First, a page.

In previous Argentina Strategic Briefs, we reported on ministerial resolutions that increased the prices of public services including electricity, natural gas and transportation. The transport and distribution of natural gas by pipelines is a natural monopoly and because of this, the prices charged for such services by the private companies that perform them are determined by the government.
By law, public hearings must be convened in order to inform all interested parties before any price increases can be put into effect. The government, however, is not bound to follow any opinion that might be expressed by those present at these meetings.
These hearings could have been convened in February, when hot weather and the summer holidays would have meant that there would have been limited participation. They would have drawn little media attention, and any criticism could easily have been disregarded, because all reasonable political actors and analysts agreed that the administrations of presidents Néstor Kirchner (2003-2007) and Cristina Kirchner (2007-2015) had kept prices at artificially low and unsustainable levels.
CEOs, however, tend to favour legal shortcuts that save time and eliminate procedural complications such as these public hearings, so the non-political wing of the current government wished to move quickly. As a result, debatable legal arguments were provided by government lawyers in order to avoid holding the hearings before the prices were increased.
Another similar preference for shortcuts turned against the government when an imaginative legal advisor convinced President Mauricio Macri that he could appoint Supreme Court justices by decree while Congress was in recess. Constitutional law experts were divided on the topic — coming out both in favour and against the constitutionality of the procedure — but all seasoned politicians realised that the move would set a very bad precedent. It would open up an avenue to tamper with the Court’s composition in a way that not even Cristina Kirchner had dared to do when she was in office.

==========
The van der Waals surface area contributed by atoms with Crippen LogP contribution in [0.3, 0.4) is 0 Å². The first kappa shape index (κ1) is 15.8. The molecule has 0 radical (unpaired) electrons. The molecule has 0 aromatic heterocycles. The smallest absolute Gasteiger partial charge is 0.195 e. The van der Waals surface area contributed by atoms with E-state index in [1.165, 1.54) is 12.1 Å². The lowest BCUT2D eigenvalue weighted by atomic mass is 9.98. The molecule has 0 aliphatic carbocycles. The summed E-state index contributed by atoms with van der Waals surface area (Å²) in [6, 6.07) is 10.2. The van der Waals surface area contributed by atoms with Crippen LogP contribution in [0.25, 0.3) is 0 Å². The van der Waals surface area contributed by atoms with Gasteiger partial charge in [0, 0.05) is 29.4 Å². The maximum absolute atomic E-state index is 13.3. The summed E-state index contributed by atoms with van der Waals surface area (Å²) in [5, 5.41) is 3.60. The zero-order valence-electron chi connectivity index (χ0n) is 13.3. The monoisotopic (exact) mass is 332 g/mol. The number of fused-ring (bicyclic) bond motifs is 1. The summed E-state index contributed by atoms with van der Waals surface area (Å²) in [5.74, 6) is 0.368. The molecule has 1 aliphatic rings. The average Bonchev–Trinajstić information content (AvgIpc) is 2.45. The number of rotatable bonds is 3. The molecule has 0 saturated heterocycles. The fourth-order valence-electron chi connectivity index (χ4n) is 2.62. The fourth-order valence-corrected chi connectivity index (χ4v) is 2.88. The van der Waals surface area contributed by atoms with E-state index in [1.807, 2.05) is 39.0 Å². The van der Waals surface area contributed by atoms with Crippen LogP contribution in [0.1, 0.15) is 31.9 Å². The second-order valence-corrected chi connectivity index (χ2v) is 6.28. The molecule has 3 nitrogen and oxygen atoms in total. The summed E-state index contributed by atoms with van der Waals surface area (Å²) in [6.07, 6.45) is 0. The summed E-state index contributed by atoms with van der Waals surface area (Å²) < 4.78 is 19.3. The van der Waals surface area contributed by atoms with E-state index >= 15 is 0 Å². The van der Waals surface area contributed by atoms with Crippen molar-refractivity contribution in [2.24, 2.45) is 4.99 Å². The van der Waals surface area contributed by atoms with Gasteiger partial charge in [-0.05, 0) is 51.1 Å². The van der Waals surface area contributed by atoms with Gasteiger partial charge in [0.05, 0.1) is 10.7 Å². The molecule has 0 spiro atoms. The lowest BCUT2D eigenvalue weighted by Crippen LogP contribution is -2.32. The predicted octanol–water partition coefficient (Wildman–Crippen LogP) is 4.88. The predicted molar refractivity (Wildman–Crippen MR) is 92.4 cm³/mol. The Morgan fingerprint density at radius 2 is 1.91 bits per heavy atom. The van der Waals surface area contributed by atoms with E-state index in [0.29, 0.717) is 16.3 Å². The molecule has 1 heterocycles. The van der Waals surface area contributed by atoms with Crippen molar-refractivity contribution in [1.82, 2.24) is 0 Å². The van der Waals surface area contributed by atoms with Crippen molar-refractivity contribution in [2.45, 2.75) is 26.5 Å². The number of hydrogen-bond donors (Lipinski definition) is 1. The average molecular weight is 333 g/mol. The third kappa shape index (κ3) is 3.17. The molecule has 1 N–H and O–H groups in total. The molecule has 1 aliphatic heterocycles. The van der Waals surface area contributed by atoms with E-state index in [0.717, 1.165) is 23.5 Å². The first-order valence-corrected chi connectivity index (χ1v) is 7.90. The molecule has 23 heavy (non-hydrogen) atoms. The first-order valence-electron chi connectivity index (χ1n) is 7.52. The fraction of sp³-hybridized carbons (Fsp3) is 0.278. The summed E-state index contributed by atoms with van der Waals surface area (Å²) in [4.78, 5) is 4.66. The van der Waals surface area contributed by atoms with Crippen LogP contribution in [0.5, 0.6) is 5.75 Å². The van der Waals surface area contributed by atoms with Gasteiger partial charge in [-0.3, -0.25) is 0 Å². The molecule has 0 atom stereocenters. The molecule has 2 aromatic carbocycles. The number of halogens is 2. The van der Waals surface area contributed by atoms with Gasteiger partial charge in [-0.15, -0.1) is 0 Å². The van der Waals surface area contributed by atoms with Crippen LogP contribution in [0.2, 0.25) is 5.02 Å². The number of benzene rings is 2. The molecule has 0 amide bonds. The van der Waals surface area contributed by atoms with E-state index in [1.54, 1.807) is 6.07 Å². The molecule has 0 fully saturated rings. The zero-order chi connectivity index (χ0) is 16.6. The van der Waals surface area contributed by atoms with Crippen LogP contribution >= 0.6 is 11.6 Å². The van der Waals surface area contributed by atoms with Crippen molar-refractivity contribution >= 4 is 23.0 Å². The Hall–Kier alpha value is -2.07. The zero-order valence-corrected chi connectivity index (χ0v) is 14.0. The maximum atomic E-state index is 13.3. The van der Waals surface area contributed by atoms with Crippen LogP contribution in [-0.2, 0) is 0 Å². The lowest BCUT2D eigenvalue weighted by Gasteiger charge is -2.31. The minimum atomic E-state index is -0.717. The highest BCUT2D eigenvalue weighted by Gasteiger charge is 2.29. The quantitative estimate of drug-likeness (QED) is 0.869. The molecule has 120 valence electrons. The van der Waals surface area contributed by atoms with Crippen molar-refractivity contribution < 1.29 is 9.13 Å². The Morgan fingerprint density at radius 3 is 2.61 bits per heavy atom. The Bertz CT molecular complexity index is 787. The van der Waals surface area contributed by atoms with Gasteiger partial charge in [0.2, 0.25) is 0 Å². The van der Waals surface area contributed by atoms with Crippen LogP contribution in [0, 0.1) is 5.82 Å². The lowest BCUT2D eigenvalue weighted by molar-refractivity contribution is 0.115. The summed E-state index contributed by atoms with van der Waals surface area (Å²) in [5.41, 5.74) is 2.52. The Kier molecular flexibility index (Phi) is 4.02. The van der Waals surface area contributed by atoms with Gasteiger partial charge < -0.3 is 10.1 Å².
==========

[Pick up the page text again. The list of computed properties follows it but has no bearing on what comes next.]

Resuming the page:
The government backed down over the Justices, who were later appointed through the normal procedures, but it did not learn its lesson: hearings were avoided. Consequently the Supreme Court ruled in August on a number of lower court decisions that challenged the utility price increases. It annulled the rises for all residential consumers. On purely procedural grounds, the Court refused to extend the resolution beyond residential consumers, but it did not rule out the possibility of doing so if it received further petitions.
Furthermore, the Court also annulled increases in the price of upstream natural gas in spite of the fact that public hearings are not required for the establishment of such prices. Exploration and production of natural gas is not a natural monopoly and is, in fact, not a monopoly at all in Argentina, where numerous companies are engaged in the sector.
The Court, instead, did so by recognising the direct effect of a constitutional provision that grants consumers the right to have their economic interests protected by the state, and to participate through consumer associations in the regulatory agencies of public services. It equated the extraction of natural gas to the downstream sector of the industry on the grounds that prices are not free but are instead set by government resolutions.
The government has finally called for the public hearings to take place this month and has reduced the price increases. It is counting on putting into effect the new adjustment plan after the hearings without any further judicial obstacles. But it has already suffered a serious political blow, because the delay in implementing the new higher prices will entail more consumer subsidies and, therefore, a higher budget deficit.
This is an excerpt from an article in this month’s Argentina Strategic Brief – for more information please contact us at firstname.lastname@example.org.